Keep in mind that is how focus lock works for most cameras. Some cameras have the ability to switch between focus lock and continuous focussing which is handy if you are trying to take a picture of a moving subject (this sounds like a good subject for another class). If you have difficulty performing the following assignment you should check your camera user manual to see if you can change between focus lock and continuous focus. It shouldn't be too much of an issue and you can always feel free to contact me if you have questions about your particular camera.

This month's assignment is similar to the very first assignment in that I am looking for something specific to be in focus while the rest of the image is out of focus to some degree. This time I want the in focus portion of the image to be off center, showing that you had focused and reframed your image prior to snapping the picture. To keep things interesting I want the image to focus on a piece of modern technology. I'm sure that the people who are reading this shouldn't have any trouble finding subject matter.

Submissions, as always, should be sent to and may be in any image format. This time, people are welcome to adjust any image settings prior to submission but no cropping. I will do the adjustments to the image for you if you would like but I think that some people have begun to understand some of the adjustments I've been making and want to give them the chance to do it for themselves.

Here is an example of what I'm talking about:

No deadlines this month. I am going to be offline for a few days while we are moving from Hamilton to Waterloo. I expect to be in a position to write another class mid-November (maybe the beginning of December) and future classes should be on a monthly basis from then on. If anyone has any subject matter they would like me to cover here or even just have discussions of how a certain photograph was created then feel free to chat away. I find that I get some of my best ideas after someone asks a question.
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Class photos round 2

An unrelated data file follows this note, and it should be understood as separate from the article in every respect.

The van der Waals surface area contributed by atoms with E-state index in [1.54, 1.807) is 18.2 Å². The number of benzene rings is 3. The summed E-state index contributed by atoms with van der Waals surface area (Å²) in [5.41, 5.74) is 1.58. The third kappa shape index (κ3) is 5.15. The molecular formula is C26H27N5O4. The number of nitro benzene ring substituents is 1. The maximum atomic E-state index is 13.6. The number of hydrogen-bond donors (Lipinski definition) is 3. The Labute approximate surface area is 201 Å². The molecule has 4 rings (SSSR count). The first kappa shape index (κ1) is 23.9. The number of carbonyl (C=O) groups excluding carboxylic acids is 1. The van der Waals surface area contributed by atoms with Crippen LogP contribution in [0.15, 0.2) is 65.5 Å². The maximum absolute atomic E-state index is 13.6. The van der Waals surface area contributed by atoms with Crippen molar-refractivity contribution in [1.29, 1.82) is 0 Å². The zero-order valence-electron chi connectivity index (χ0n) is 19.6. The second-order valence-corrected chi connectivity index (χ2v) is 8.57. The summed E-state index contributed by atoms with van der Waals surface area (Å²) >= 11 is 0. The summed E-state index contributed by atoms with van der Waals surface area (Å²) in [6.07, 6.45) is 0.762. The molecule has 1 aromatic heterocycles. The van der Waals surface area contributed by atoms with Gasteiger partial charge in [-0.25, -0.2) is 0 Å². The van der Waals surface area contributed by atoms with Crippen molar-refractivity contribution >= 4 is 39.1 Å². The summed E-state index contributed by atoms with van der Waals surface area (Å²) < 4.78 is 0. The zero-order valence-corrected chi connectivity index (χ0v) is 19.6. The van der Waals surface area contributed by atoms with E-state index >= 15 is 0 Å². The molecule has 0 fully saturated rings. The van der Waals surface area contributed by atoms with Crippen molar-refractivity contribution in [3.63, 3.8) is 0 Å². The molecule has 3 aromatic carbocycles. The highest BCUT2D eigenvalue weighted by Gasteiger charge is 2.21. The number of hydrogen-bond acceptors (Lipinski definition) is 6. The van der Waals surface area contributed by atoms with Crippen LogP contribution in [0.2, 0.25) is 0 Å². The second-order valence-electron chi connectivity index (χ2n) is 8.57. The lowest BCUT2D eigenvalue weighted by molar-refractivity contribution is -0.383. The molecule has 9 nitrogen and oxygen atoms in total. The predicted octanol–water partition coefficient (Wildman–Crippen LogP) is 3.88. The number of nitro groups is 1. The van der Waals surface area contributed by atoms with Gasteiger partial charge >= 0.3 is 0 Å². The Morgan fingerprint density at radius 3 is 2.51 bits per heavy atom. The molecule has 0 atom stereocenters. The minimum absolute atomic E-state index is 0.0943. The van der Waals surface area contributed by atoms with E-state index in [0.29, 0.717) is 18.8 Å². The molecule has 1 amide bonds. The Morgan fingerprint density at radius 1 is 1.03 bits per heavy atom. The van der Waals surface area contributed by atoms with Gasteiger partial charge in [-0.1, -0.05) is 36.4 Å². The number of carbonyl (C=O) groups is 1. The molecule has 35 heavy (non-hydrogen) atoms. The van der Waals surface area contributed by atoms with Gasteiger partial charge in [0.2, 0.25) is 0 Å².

I realize this last lesson was pretty hard and I'm happy with the entries I received.
Sorry for the delay in getting these posted but I've been busy buying a house and playing with my other hobbies.
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A late arrival

It's a good thing I'm on vacation this week and have the time to take late submissions to this class. That means anyone who went away to Pennsic still has time to crank out a photo and submit it. The rough draft of the next class is already done and will be posted before I head to the races at the end of the week.

First... the image

The concepts of this class are certainly met with the shallow depth of field and the hands... it's even a pretty fun image. My first request is that people not use any flash until it is asked for in an assignment. Flash can have a big impact on the image and leave people wondering what happened. As it is, with this image you can see how it made the hands a bit brighter than the rest of the subject and it happens to work ok at bringing attention to the centre. I would have also liked to see a bit more depth of field in this image... let's say from the knuckles to the end of the banana would have been nice.

Behind the cut you can see I did a few basic tweaks to this image including a little tighter crop, small levels adjustment, a bit of colour adjustment and finally an increase to the saturation to make the banana and fingernails pop.
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Class photo 4

Here is the final submission to arrive before the deadline.

This image has very strong content because it is very clear what the photographer is focusing on (even if it is a bit out of focus due to the subject moving during the exposure). The hands can be made out in the background as well.

For adjustments to this photo after the fact I would leave the levels alone with this one because there is a nice highlight on the barrel tip that keeps the eyes focused on that point. I would crop it a bit tighter though. There is a lot of extra background information that is not necessary to have in the image.

This image is getting a quick review because I have to head to work now.
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Class photo 3

And here is the third submission for the assignment.

From a technical standpoint this image also meets the criteria of shallow depth of field. I find it interesting that the only sharp part of the image is the reflection of the hand while the rest of the image is out of focus. I am happy that the point of critical sharpness is in the middle of the image with objects closer to the lens and further away from the lens both going out of focus. I would like to see more of the image in focus rather than having to hunt for the sharp focal point.

As with the previous image, I do find this image to be a bit underexposed and want to make a basic adjustment using the levels command to make it Collapse )